Provident Financial (PFG.L) shares soared by 14.5% on Wednesday, as the sub-prime lender posted better-than-expected results and repaid government furlough grants.
The FTSE 250 (^FTMC) firm saw the biggest gains on the London Stock Exchange on Wednesday after it published its interim results for the six months to the end of June.
The lender, which specialises in customers “under-served by mainstream lenders,” said two arms of the business had remained profitable despite the economic turmoil triggered by the coronavirus.
Vanquis Bank, which provides credit cards and savings accounts, secured adjusted pre-tax profits of £11.8m ($15.5m), while vehicle finance specialists Moneybarn netted £2.4m.
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Chief executive officer Malcolm Le May announced the company would repay UK government wage subsidies and deferred taxes, as financial and operational performance had been “better than expected.”
The results pleased investors but the Bradford-based company still swung to pre-tax losses of £28m, compared to profits of £43.1m a year earlier. “This result is better than our initial view of Covid-19's potential impact on our businesses,” said Le May.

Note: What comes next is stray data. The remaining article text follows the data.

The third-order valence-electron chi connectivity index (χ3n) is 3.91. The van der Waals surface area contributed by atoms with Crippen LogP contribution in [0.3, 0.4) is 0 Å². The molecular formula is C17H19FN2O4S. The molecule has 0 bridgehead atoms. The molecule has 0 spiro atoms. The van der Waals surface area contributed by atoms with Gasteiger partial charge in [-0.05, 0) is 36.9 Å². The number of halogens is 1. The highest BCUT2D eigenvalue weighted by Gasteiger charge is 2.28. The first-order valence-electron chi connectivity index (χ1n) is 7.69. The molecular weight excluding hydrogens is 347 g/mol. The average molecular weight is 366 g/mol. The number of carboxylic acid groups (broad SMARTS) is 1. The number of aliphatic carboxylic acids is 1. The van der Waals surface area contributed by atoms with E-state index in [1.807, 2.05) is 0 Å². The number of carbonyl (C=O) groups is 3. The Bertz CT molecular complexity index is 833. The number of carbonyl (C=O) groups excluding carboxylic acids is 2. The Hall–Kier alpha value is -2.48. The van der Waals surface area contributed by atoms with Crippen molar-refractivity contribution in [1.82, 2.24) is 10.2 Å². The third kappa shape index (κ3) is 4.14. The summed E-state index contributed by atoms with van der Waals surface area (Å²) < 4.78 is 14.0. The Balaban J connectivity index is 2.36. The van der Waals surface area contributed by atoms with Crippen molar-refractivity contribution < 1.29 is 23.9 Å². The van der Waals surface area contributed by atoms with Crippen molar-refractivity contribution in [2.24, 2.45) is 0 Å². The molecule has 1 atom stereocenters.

Le May added that the company was in a “strong” financial position, with £715m of capital—£215m more than levels required by regulators.
But the company’s board said there would be no interim dividend, in order to preserve more capital and support “business stability.” A return to shareholder payouts was promised as soon as conditions “normalise.”
“Looking forward, our strong financial position will mean that we can keep helping, and responsibly lending to, our customers, many of whom are key workers, as we, and they, face the challenge of furlough support ending and unemployment rising in the coming months,” said Le May.
But he also sounded the alarm over a tightening of lending more widely in the UK, despite the Bank of England slashing interest rates to record lows. “Our market will grow due to the pandemic, but at present it appears the supply of credit into the market is decreasing, which cannot be a good outcome for customers, nor a public policy one for the UK."